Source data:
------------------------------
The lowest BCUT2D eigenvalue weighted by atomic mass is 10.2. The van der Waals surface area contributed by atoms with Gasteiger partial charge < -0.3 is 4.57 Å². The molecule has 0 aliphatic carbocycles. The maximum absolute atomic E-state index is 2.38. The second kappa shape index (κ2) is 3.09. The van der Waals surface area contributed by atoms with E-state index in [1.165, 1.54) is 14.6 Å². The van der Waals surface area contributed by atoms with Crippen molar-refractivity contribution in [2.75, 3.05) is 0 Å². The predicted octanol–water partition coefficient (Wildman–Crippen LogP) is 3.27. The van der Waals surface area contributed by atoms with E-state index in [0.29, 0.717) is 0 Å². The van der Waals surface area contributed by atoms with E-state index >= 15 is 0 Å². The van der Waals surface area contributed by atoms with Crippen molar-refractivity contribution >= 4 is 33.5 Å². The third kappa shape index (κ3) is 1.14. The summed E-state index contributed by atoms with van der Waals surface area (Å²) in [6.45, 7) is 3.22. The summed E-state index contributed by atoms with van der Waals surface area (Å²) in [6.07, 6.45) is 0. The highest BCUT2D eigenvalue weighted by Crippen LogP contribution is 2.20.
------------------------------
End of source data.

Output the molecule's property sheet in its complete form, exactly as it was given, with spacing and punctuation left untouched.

The lowest BCUT2D eigenvalue weighted by atomic mass is 10.2. The van der Waals surface area contributed by atoms with Gasteiger partial charge < -0.3 is 4.57 Å². The molecule has 0 aliphatic carbocycles. The maximum absolute atomic E-state index is 2.38. The second kappa shape index (κ2) is 3.09. The van der Waals surface area contributed by atoms with E-state index in [1.165, 1.54) is 14.6 Å². The van der Waals surface area contributed by atoms with Crippen molar-refractivity contribution in [2.75, 3.05) is 0 Å². The predicted octanol–water partition coefficient (Wildman–Crippen LogP) is 3.27. The van der Waals surface area contributed by atoms with E-state index in [0.29, 0.717) is 0 Å². The van der Waals surface area contributed by atoms with E-state index >= 15 is 0 Å². The van der Waals surface area contributed by atoms with Crippen molar-refractivity contribution >= 4 is 33.5 Å². The third kappa shape index (κ3) is 1.14. The summed E-state index contributed by atoms with van der Waals surface area (Å²) in [6.45, 7) is 3.22. The summed E-state index contributed by atoms with van der Waals surface area (Å²) in [6.07, 6.45) is 0. The highest BCUT2D eigenvalue weighted by Crippen LogP contribution is 2.20.